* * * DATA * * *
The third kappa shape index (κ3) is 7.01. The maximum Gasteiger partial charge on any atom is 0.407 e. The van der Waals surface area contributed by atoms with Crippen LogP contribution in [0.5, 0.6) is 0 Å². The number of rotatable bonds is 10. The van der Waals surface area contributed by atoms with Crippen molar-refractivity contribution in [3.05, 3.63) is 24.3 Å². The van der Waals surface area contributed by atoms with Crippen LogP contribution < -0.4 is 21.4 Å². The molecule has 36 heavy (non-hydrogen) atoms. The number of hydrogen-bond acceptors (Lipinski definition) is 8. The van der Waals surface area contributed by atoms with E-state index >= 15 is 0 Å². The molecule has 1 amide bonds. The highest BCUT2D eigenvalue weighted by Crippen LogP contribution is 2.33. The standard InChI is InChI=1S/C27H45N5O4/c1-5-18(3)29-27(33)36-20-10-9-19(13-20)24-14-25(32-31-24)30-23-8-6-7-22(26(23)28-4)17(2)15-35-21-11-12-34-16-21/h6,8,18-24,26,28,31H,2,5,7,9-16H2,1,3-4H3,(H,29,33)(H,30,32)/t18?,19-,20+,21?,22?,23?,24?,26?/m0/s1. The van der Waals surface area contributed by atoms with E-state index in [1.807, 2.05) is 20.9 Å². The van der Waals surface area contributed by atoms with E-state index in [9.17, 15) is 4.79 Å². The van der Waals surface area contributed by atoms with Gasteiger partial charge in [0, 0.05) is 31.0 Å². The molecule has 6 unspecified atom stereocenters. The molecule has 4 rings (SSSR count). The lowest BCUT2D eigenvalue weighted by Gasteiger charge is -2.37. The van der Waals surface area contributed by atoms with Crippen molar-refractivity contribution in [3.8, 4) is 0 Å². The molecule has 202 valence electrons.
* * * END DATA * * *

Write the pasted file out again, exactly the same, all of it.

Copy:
The third kappa shape index (κ3) is 7.01. The maximum Gasteiger partial charge on any atom is 0.407 e. The van der Waals surface area contributed by atoms with Crippen LogP contribution in [0.5, 0.6) is 0 Å². The number of rotatable bonds is 10. The van der Waals surface area contributed by atoms with Crippen molar-refractivity contribution in [3.05, 3.63) is 24.3 Å². The van der Waals surface area contributed by atoms with Crippen LogP contribution < -0.4 is 21.4 Å². The molecule has 36 heavy (non-hydrogen) atoms. The number of hydrogen-bond acceptors (Lipinski definition) is 8. The van der Waals surface area contributed by atoms with E-state index >= 15 is 0 Å². The molecule has 1 amide bonds. The highest BCUT2D eigenvalue weighted by Crippen LogP contribution is 2.33. The standard InChI is InChI=1S/C27H45N5O4/c1-5-18(3)29-27(33)36-20-10-9-19(13-20)24-14-25(32-31-24)30-23-8-6-7-22(26(23)28-4)17(2)15-35-21-11-12-34-16-21/h6,8,18-24,26,28,31H,2,5,7,9-16H2,1,3-4H3,(H,29,33)(H,30,32)/t18?,19-,20+,21?,22?,23?,24?,26?/m0/s1. The van der Waals surface area contributed by atoms with E-state index in [1.807, 2.05) is 20.9 Å². The van der Waals surface area contributed by atoms with E-state index in [9.17, 15) is 4.79 Å². The van der Waals surface area contributed by atoms with Gasteiger partial charge in [0, 0.05) is 31.0 Å². The molecule has 6 unspecified atom stereocenters. The molecule has 4 rings (SSSR count). The lowest BCUT2D eigenvalue weighted by Gasteiger charge is -2.37. The van der Waals surface area contributed by atoms with Crippen molar-refractivity contribution in [3.8, 4) is 0 Å². The molecule has 202 valence electrons.